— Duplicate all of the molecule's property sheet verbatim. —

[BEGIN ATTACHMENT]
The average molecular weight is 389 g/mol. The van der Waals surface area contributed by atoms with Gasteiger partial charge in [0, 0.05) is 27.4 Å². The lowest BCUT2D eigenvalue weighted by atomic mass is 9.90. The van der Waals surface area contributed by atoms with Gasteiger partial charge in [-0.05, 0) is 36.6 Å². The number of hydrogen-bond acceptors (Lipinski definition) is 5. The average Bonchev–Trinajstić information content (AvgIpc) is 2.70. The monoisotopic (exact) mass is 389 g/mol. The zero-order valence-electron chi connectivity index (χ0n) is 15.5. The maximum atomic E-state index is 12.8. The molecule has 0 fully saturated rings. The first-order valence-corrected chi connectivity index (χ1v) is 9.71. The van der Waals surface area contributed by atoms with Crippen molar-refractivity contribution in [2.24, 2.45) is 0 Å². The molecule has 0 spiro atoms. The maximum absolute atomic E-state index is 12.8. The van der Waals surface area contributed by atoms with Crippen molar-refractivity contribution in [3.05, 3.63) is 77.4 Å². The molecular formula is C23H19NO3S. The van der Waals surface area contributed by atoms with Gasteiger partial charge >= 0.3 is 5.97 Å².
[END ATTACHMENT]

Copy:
The average molecular weight is 389 g/mol. The van der Waals surface area contributed by atoms with Gasteiger partial charge in [0, 0.05) is 27.4 Å². The lowest BCUT2D eigenvalue weighted by atomic mass is 9.90. The van der Waals surface area contributed by atoms with Gasteiger partial charge in [-0.05, 0) is 36.6 Å². The number of hydrogen-bond acceptors (Lipinski definition) is 5. The average Bonchev–Trinajstić information content (AvgIpc) is 2.70. The monoisotopic (exact) mass is 389 g/mol. The zero-order valence-electron chi connectivity index (χ0n) is 15.5. The maximum atomic E-state index is 12.8. The molecule has 0 fully saturated rings. The first-order valence-corrected chi connectivity index (χ1v) is 9.71. The van der Waals surface area contributed by atoms with Crippen molar-refractivity contribution in [2.24, 2.45) is 0 Å². The molecule has 0 spiro atoms. The maximum absolute atomic E-state index is 12.8. The van der Waals surface area contributed by atoms with Crippen molar-refractivity contribution in [3.05, 3.63) is 77.4 Å². The molecular formula is C23H19NO3S. The van der Waals surface area contributed by atoms with Gasteiger partial charge >= 0.3 is 5.97 Å².